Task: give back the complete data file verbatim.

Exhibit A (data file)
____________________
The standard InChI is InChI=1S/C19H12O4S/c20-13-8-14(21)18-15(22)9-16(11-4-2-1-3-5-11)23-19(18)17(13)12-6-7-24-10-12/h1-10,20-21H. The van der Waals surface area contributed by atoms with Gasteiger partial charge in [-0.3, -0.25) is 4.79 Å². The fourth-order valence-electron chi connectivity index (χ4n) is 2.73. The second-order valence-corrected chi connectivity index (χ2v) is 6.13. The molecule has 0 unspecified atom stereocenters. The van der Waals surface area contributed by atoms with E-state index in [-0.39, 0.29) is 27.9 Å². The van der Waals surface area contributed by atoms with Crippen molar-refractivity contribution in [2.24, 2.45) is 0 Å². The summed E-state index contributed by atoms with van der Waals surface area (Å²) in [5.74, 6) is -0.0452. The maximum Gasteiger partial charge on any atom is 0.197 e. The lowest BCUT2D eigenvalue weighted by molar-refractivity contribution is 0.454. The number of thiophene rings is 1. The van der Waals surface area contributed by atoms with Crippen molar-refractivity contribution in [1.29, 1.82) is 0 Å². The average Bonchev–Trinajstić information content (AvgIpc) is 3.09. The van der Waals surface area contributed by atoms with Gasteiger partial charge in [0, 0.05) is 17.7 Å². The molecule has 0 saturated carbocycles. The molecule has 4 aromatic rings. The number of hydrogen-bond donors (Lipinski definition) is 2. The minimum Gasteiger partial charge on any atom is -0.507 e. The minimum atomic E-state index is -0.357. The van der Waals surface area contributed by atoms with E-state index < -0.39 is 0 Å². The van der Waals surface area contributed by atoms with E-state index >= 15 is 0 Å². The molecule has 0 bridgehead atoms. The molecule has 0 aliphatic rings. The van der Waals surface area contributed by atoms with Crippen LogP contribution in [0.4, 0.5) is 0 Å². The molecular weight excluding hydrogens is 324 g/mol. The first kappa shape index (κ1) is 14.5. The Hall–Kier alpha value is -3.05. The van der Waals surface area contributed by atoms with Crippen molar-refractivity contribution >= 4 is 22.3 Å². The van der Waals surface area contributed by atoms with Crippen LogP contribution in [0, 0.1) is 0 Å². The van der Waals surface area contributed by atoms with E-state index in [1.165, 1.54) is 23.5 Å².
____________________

The standard InChI is InChI=1S/C19H12O4S/c20-13-8-14(21)18-15(22)9-16(11-4-2-1-3-5-11)23-19(18)17(13)12-6-7-24-10-12/h1-10,20-21H. The van der Waals surface area contributed by atoms with Gasteiger partial charge in [-0.3, -0.25) is 4.79 Å². The fourth-order valence-electron chi connectivity index (χ4n) is 2.73. The second-order valence-corrected chi connectivity index (χ2v) is 6.13. The molecule has 0 unspecified atom stereocenters. The van der Waals surface area contributed by atoms with E-state index in [-0.39, 0.29) is 27.9 Å². The van der Waals surface area contributed by atoms with Crippen molar-refractivity contribution in [2.24, 2.45) is 0 Å². The summed E-state index contributed by atoms with van der Waals surface area (Å²) in [5.74, 6) is -0.0452. The maximum Gasteiger partial charge on any atom is 0.197 e. The lowest BCUT2D eigenvalue weighted by molar-refractivity contribution is 0.454. The number of thiophene rings is 1. The van der Waals surface area contributed by atoms with Crippen molar-refractivity contribution in [1.29, 1.82) is 0 Å². The average Bonchev–Trinajstić information content (AvgIpc) is 3.09. The van der Waals surface area contributed by atoms with Gasteiger partial charge in [0, 0.05) is 17.7 Å². The molecule has 0 saturated carbocycles. The molecule has 4 aromatic rings. The number of hydrogen-bond donors (Lipinski definition) is 2. The minimum Gasteiger partial charge on any atom is -0.507 e. The minimum atomic E-state index is -0.357. The van der Waals surface area contributed by atoms with E-state index < -0.39 is 0 Å². The van der Waals surface area contributed by atoms with E-state index >= 15 is 0 Å². The molecule has 0 bridgehead atoms. The molecule has 0 aliphatic rings. The van der Waals surface area contributed by atoms with Crippen LogP contribution in [0.4, 0.5) is 0 Å². The molecular weight excluding hydrogens is 324 g/mol. The first kappa shape index (κ1) is 14.5. The Hall–Kier alpha value is -3.05. The van der Waals surface area contributed by atoms with Crippen molar-refractivity contribution >= 4 is 22.3 Å². The van der Waals surface area contributed by atoms with Crippen LogP contribution in [0, 0.1) is 0 Å². The van der Waals surface area contributed by atoms with E-state index in [1.165, 1.54) is 23.5 Å².